Advanced Counselling Skills
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The three stages of a counselling skills session are the beginning; here, the ‘ice’ is broken and the listener should try to make the speaker feel at ease. An introduction is made which helps the speaker understand what counselling skills are and the process of using them. Reference should be made to the BACP framework and the speaker should be invited in by use of gentle questioning. The beginning also gives the speaker the chance to introduce the topic they wish to discuss, and the listener to gather together information. It is of vital importance to have an appropriate opening to a session so that a contract can be made between speaker and listener that doesn’t allow for misunderstandings, e.g. the listener thinks that the speaker is going to tell them what to do. The middle; this part of a session is about allowing the speaker to explore their thoughts and feelings.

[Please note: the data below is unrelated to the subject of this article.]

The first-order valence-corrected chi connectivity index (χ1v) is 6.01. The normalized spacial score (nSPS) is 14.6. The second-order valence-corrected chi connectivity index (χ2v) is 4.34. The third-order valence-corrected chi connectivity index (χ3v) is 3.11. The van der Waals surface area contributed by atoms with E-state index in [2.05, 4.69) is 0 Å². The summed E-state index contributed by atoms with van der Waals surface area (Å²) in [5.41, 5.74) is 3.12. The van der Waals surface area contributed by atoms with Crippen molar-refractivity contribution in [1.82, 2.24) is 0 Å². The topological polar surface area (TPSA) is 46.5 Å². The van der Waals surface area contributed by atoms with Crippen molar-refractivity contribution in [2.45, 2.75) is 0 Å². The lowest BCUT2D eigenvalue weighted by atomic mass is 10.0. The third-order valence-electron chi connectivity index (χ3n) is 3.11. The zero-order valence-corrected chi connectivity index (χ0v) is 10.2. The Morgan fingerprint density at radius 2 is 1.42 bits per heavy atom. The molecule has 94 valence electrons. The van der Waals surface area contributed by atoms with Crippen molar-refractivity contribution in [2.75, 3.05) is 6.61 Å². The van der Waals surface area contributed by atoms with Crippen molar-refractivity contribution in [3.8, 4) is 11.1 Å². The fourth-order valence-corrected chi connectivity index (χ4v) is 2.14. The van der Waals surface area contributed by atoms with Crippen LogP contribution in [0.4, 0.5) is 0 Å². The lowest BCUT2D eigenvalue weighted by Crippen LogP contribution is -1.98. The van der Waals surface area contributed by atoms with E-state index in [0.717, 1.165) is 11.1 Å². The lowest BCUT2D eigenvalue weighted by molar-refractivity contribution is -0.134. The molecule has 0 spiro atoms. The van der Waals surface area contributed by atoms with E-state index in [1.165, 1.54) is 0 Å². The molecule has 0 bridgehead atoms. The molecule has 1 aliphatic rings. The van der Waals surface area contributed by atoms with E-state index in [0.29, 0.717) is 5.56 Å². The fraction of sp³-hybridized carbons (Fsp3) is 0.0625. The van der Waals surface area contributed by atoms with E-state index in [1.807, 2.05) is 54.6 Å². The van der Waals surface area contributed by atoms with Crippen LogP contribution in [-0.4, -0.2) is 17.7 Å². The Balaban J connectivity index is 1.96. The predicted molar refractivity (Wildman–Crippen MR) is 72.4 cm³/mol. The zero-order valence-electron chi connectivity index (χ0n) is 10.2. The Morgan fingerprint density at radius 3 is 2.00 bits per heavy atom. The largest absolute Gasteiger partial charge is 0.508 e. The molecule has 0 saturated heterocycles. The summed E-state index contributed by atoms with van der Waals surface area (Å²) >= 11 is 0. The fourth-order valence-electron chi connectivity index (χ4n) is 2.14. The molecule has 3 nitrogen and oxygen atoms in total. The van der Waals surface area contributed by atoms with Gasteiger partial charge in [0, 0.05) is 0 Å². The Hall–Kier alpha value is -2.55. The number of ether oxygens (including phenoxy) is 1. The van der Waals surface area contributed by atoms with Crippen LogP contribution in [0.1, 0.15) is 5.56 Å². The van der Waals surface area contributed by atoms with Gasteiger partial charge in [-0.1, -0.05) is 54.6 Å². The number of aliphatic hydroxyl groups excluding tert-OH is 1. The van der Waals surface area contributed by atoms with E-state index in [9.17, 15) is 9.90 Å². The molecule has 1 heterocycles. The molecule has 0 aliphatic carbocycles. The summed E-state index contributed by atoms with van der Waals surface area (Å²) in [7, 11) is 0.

It can be used to focus on an issue and the speaker might challenge the listener and encourage them to feel safe to take risks. It is used to build rapport and strengthen the relationship between speaker and listener. The end; the end of a session is used for the listener to sum up and check understanding with the speaker. The listener should make the speaker aware that the session is drawing to a close. This time can be used to briefly reflect upon the content of the session and how it might be used; perhaps the listener might suggest some work that the speaker could do before the next session. The listener should always check that the speaker is feeling grounded in the here and now and is mentally and emotionally safe before they leave.
It is important to open a session appropriately with your speaker. At the beginning, boundaries can be set, a contract agreed if need be, the speaker can let the listener know of the limitations of talking therapy and what and how it is used, in addition to how it works and what the process may feel like. It is a chance to break the ice and to put the speaker at ease, if possible. A good beginning will have opportunity for both the speaker and listener to ask questions and clarify their understanding so that there are no misunderstandings further down the line.